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Galaxy rotation velocity question


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Let's assume for the sake of this question there is no dark matter. Is the velocity of the stars around the galactic center of say Andromeda so fast that they will be eventually fling away and Andromeda will break up?....thanks,

Rich

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Ok, now add dark matter...are the ones further out still going too fast?

Thanks,

Rich

Depends how much dark matter you add, but if you add the right amount, then they are just fine too. Typically DM dwarfs the stuff you can see. E.g.,

mw_halo.jpg

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So then in the present situation, now, are the further stars out moving too fast,  that they will they break away, or are they balanced so that they will remain in orbit about the galatic center?

Thanks,

Rich

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But if they are moving at the right speed, why add dark matter? It sounds as though they are moving too fast, so dark matter is added to slow them down. But you can't slow a star down by adding something that isn't there, and if it's there, then the star is slowed down already, so how do you know it was moving too fast in the first place...like I said. I'm confused....

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The stars further out are moving too fast if you ignore dark matter. The galactic disk would be unstable, and stars would be flung out. Dark matter is added so there is more mass, and so more gravity to hold them in their orbits. The stars can go around faster if there is a stronger restoring force. 

You can spin a rock on a rope faster around your head with a stronger string sort of thing.

Basically to keep in orbit too forces have to balance, that of gravity pulling it in, and centripetal pushing it out.

So you have

F = Gm1 m2 / r2  being the force of gravity - m1 is the mass inside the orbit of the star m2 at distance r.

F = m2v2/r being the centripetal force a star moving at velocity v experiences.

These must be set equal to keep the star where it is 

Therefore:

Gm1 m2 / r =  m2v2/r 

which simplifies to

Gm1 / r  =  v2

For a star in a fixed orbit r is fixed, G is a constant so can't change, which means the thing controlling the velocity v of the star is the amount of mass inside its orbit. We can estimate this from the number of stars, and there isnt enough to satisfy the observed velocity. Therefore there must be more "dark" (unseen) matter to compensate - or alternatively the equations that work so well on earth and the solar system do not apply on galactic scales.

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But if they are moving at the right speed, why add dark matter? It sounds as though they are moving too fast, so dark matter is added to slow them down. But you can't slow a star down by adding something that isn't there, and if it's there, then the star is slowed down already, so how do you know it was moving too fast in the first place...like I said. I'm confused....

Dark matter simply (perhaps not so simply :grin: :grin: ) adds mass and so adds gravity it doesn't slow them down.

In effect the galactic mass is increased, just that a lot of it you cannot see (well so far), so you now have the mass and gravity of the galaxy is such that the speed the outer stars are moving at is corret to maintain the orbits and not for them the go off on a trip through the cosmos on their own.

These observations were how DM came to be considered, Zwicky.

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Ok, thanks, I follow the algebra, that makes sense. But if you look at a galaxy, like Andromeda, it looks as though the stars are being "flung out" of their orbits from the galatic center.  What I'm saying is maybe they aren't in a fixed orbital distance, but are breaking away. It looks like we don't want them to break away, so we add dark matter to hold them in. Why not just let the equation proceed without adding DM and see what happens? Which we have come full circle and are back to the original statement. I say there is no dark matter and Andromeda is flinging apart, unless we "help" it with DM. I don't understand why we just don't accept what we observe, and let the galaxies fling apart...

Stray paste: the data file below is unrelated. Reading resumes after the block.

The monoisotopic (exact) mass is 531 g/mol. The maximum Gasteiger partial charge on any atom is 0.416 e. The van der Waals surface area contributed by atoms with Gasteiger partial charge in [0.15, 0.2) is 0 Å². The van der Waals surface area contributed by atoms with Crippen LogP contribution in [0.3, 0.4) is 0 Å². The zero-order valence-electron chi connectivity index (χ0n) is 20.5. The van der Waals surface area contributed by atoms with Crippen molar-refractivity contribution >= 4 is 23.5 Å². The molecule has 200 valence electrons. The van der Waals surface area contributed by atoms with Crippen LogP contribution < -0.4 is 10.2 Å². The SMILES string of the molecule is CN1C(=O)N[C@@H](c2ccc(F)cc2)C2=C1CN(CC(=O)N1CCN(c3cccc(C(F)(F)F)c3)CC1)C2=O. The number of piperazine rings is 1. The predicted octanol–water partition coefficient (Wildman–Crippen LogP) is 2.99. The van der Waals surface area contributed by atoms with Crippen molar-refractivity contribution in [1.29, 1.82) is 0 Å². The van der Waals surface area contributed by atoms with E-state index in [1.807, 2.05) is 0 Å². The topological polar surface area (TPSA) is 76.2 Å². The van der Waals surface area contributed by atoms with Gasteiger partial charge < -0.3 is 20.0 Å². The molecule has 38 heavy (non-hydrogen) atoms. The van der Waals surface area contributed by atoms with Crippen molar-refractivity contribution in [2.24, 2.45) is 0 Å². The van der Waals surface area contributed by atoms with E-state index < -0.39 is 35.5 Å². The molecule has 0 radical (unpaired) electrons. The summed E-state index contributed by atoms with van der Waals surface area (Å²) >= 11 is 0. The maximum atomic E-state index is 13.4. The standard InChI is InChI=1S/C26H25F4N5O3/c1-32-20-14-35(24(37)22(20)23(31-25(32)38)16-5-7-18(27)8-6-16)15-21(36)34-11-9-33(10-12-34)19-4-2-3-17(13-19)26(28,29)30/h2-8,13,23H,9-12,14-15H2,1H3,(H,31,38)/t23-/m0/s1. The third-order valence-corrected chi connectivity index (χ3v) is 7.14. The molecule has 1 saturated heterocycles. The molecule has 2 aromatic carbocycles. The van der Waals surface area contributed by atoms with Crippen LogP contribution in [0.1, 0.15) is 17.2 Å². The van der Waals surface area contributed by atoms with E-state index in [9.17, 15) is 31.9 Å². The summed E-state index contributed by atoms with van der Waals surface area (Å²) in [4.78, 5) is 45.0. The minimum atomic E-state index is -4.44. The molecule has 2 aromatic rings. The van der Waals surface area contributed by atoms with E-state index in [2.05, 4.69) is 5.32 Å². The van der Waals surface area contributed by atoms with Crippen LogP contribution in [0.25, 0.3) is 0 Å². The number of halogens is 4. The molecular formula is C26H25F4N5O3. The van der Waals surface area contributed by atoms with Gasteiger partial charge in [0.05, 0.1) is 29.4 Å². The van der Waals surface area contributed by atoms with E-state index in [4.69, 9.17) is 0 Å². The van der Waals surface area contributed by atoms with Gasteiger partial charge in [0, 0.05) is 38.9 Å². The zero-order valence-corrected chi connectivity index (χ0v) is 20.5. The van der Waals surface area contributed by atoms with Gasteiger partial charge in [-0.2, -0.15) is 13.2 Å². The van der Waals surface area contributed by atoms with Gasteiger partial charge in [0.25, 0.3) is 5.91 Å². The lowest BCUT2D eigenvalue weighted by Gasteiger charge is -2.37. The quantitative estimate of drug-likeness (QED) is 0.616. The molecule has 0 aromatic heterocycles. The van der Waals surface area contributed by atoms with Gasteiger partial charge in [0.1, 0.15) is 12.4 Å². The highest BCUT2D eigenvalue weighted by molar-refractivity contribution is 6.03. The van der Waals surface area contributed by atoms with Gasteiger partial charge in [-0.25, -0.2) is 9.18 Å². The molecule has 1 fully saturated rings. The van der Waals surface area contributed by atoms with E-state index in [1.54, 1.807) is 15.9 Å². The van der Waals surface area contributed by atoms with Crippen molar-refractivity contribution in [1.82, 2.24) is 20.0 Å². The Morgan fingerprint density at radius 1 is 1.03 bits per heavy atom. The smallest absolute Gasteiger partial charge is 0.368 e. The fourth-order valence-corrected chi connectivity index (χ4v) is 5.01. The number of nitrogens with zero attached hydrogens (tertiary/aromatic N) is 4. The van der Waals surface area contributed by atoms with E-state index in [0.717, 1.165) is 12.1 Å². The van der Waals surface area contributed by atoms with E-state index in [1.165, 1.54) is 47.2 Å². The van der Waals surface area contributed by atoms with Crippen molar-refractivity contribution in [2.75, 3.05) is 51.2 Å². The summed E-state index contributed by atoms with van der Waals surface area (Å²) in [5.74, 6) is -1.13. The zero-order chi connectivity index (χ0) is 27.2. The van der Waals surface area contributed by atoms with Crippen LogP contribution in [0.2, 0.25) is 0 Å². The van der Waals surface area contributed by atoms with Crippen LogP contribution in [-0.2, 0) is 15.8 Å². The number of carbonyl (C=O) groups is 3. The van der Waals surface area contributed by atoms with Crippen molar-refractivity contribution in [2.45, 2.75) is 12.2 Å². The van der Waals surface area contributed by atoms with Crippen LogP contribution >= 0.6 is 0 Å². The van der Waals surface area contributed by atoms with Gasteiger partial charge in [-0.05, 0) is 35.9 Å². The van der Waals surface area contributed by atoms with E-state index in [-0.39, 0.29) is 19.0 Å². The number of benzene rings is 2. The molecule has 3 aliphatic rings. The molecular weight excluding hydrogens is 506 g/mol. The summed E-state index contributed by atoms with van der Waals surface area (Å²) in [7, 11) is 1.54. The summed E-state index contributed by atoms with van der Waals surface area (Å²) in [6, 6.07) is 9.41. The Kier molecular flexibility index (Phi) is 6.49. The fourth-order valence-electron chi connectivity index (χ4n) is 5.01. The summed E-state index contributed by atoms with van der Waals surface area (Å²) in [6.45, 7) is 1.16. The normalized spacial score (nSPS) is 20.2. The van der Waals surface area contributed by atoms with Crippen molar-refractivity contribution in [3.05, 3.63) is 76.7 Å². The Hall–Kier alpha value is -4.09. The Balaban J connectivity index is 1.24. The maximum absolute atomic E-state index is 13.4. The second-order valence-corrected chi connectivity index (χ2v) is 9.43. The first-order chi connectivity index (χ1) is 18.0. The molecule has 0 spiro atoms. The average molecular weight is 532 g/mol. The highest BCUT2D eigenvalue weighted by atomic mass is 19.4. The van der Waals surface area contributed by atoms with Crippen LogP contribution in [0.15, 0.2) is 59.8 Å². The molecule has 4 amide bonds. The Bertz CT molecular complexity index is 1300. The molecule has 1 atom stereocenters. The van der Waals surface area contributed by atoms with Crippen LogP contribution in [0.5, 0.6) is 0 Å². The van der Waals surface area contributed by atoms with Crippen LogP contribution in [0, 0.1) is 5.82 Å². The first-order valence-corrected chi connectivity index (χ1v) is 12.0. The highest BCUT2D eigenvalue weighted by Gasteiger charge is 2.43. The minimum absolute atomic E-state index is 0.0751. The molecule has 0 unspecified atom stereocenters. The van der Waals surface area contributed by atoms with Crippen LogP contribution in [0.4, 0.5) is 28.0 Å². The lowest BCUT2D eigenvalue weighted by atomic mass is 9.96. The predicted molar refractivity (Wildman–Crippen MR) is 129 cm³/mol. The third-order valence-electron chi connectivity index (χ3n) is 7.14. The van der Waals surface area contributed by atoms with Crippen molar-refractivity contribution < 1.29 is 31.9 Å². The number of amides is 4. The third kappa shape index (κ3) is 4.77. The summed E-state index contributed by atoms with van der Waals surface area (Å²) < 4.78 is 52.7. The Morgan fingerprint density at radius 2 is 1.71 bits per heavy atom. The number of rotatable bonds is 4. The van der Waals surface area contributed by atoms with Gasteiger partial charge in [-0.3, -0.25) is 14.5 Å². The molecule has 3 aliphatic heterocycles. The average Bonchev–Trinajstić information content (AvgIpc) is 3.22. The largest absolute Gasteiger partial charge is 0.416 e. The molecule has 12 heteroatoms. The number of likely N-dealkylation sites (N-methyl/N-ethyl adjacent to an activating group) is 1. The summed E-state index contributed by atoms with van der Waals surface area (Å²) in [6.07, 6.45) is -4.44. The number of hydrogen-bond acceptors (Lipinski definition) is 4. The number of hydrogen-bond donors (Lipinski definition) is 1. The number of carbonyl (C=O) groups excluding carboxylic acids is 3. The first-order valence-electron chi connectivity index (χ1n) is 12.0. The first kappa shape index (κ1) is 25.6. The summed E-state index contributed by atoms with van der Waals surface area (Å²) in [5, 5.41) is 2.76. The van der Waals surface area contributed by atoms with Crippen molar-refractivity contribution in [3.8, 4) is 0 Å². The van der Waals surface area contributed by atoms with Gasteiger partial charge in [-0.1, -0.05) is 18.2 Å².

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Why not just let the equation proceed without adding DM and see what happens?

If you remove the DM that we currently see as being present (this is by no means certain at the moment) then the Milkyway, Andromeda etc that we see today would have long since dissipated away. Hence why we are currently adding DM into our equations.

It maybe that our current theory of gravity is not taking into account hidden variables, stuff that we don't yet know about. But for the time being, adding DM to the universe is currently our best guess at what is apparently occuring.

Edit .. Maybe they wouldn't have dissipated, but the orbit speeds around the galaxy would be very different to what they currently are without our DM addition.

Edited by Cath
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Let's assume for the sake of this question there is no dark matter. Is the velocity of the stars around the galactic center of say Andromeda so fast that they will be eventually fling away and Andromeda will break up?....thanks,

Rich

Yes. That's how dark matter was first detected. The rotation speeds of galaxies are so fast that they should break up so there had to be an unseen element that was preventing that break up.

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We can work out the approximate age of Andromeda, and even some of the stars in the outer reaches, and its clear they are billions of years old, and the flinging out time scale would be on the order of a few million years, so they really should have gone by now several times over. 

Additionally, from rotational stability dynamics, a spinning mass of particles such as the stars in Andromeda would become unstable and the disk would start to break away from the smooth disk, forming clumps and oscillations (like a badly balanced wheel) even if the velocities are right for the mass - there is a certain ratio where disks can be kept stable, and the MW and Andromeda exceed that without adding DM, so that's another good reason we think there is DM present. (There are several more).